News reports on the downsides of statins may push some people to stop taking the cholesterol-lowering drugs, a new study hints.
The findings, published Dec. 2 in the European Heart Journal, cannot prove that media stories drive statin users to give up their prescriptions.
Instead, Danish researchers found a broad correlation between “negative” media coverage and people’s odds of quitting a statin within six months of their first prescription.
But even without a clear cause-and-effect connection, experts said it’s reasonable to assume that media stories had an influence over some statin users in the study.
It rings true to Dr. Thomas Whayne Jr., of the Gill Heart Institute at the University of Kentucky.
“I’ve seen this happen a lot,” said Whayne, who was not involved in the study. “News stories come out, and you have patients saying, ‘I’m not going to take these dangerous medications.’ “
Much of the negative press around statins has focused on muscle-related side effects. Most often, that means muscle pain and weakness known as myopathy, which affects roughly 10 percent of statin users, Whayne said.
Rarely, patients can develop a more severe problem called rhabdomyolysis — a breakdown of muscle fibers that can lead to permanent kidney damage if it’s not recognized.
Type 2 diabetes is another widely reported risk connected to statins, Whayne pointed out. But, he said, it’s not that a statin triggers diabetes in a perfectly healthy person. Instead, it’s thought the drugs may hasten diabetes onset in some people with risk factors.
And the odds appear small. One research review published in BMJ last year found that 4.9 percent of study patients given statins developed diabetes over four years, compared with 4.5 percent of patients given placebo pills.
“Statins can, of course, have side effects, and some patients can’t tolerate them,” Whayne said. But overall, he added, the benefits of the drugs “far outweigh” the potential risks for people at high risk of heart disease.
That kind of context can be missing in news stories on statin risks, said Dr. Borge Nordestgaard, the lead researcher on the new study and a professor at Copenhagen University Hospital in Denmark.
The stories deemed to be “negative” in this study, he said, often focused on side effects without mentioning potential benefits.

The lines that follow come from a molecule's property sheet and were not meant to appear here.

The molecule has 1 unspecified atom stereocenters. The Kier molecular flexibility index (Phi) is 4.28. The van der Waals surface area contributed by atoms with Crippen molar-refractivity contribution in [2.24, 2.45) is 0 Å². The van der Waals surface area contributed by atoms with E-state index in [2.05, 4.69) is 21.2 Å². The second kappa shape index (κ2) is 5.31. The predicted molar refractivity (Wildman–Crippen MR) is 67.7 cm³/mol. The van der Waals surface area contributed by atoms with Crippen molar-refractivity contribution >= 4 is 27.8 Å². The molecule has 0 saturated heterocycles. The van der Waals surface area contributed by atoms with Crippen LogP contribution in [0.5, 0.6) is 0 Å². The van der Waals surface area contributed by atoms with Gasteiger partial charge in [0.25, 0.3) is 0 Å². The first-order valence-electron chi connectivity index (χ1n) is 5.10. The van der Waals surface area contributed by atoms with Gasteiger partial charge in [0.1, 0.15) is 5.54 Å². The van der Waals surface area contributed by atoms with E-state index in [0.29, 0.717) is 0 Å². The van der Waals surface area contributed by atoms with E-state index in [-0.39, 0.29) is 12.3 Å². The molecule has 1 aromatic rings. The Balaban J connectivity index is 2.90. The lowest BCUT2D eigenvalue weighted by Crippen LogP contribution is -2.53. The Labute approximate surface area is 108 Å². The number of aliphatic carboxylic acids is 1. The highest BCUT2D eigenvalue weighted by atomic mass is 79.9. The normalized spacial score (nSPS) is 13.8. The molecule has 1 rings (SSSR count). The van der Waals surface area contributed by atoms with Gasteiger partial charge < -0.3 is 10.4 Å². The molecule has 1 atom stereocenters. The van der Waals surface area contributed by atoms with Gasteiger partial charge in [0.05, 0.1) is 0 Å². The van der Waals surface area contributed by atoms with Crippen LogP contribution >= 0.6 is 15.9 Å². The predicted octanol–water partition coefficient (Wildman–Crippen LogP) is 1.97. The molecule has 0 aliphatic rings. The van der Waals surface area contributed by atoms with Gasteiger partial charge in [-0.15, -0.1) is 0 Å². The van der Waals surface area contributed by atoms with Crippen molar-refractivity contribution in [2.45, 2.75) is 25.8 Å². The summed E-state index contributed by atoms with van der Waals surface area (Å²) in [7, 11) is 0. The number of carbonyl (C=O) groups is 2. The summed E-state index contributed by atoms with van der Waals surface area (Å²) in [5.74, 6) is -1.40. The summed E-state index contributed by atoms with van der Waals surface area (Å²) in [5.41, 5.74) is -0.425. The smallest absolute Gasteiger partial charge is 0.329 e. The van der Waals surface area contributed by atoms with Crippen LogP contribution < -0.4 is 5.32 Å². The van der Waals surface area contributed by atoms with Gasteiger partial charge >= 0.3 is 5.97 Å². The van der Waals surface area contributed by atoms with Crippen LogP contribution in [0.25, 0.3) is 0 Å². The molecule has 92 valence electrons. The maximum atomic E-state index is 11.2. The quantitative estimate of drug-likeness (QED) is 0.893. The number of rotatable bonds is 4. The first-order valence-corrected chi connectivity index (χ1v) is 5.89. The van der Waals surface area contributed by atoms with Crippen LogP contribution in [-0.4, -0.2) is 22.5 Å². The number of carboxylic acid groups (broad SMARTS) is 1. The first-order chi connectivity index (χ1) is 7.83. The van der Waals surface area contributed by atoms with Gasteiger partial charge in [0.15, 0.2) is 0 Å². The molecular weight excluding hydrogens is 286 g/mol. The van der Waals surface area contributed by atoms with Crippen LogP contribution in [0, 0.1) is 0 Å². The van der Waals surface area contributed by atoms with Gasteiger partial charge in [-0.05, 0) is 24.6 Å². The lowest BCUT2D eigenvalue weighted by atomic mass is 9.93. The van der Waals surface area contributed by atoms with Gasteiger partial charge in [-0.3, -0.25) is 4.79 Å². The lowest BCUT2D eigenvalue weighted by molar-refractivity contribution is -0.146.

“Patients should always talk with their doctor before stopping taking their statin — to get a balanced view of potential side effects, in relation to the overall beneficial effect of reductions in heart disease, stroke and premature death,” Nordestgaard said.
Dr. Erin Michos, an associate professor of medicine at Johns Hopkins University, emphasized the importance of doctor-patient communication.
“It’s important for doctors to discuss their reasons for prescribing a statin, so that patients are already armed with information when they see news reports on the drugs,” said Michos, a spokesperson for the American College of Cardiology.
For patients, Michos had this advice: “If you’re concerned about something you see in the news, don’t just stop taking your medication. Talk to your provider about it, and get the other side of the story, too.”
For the study, Nordestgaard’s team used a database with information on nearly 675,000 Danish adults who started taking a statin between 1995 and 2010. Using another database, they found almost 2,000 print, TV and radio news transcripts on statins, which they then graded as “neutral,” “positive” or “negative.”
The majority of the stories won the “neutral” label, but 110 were considered negative.
Over the study period, statin prescriptions rose — as did the number of people quitting them within six months. By 2010, that figure stood at 18 percent.
In general, the researchers found, statin users were more likely to quit early if national or regional media were running negative stories at the time. For each negative story, the odds of early quitting rose by 9 percent.
Those dropped prescriptions were, in turn, linked to a 26 percent increase in the risk of suffering a heart attack over the next four years. The odds of dying from heart-related complications rose by 18 percent, the study found.
Whayne said the risks of statins should not be dismissed. “They are real,” he said. “They’re not in patients’ heads.”
But they are also manageable, short of stopping medication altogether, Whayne said.
Switching to another statin often does the job, he said, since the drugs do differ. Lovastatin (Altoprev, Mevacor) and simvastatin (Zocor) carry higher risks of muscle problems, for example.
And while statins are the “standard of care,” Whayne said, there are other options for lowering cholesterol. Alternative medications include ezetimibe (Zetia) and a group of drugs called bile acid sequestrants.
The latest option, Whayne noted, is a class of drugs called PCSK9 inhibitors. But since these injection drugs are so expensive, they’re only used for certain high-risk patients right now.
The study was funded by Copenhagen University Hospital.
The American Heart Association has more on cholesterol medications.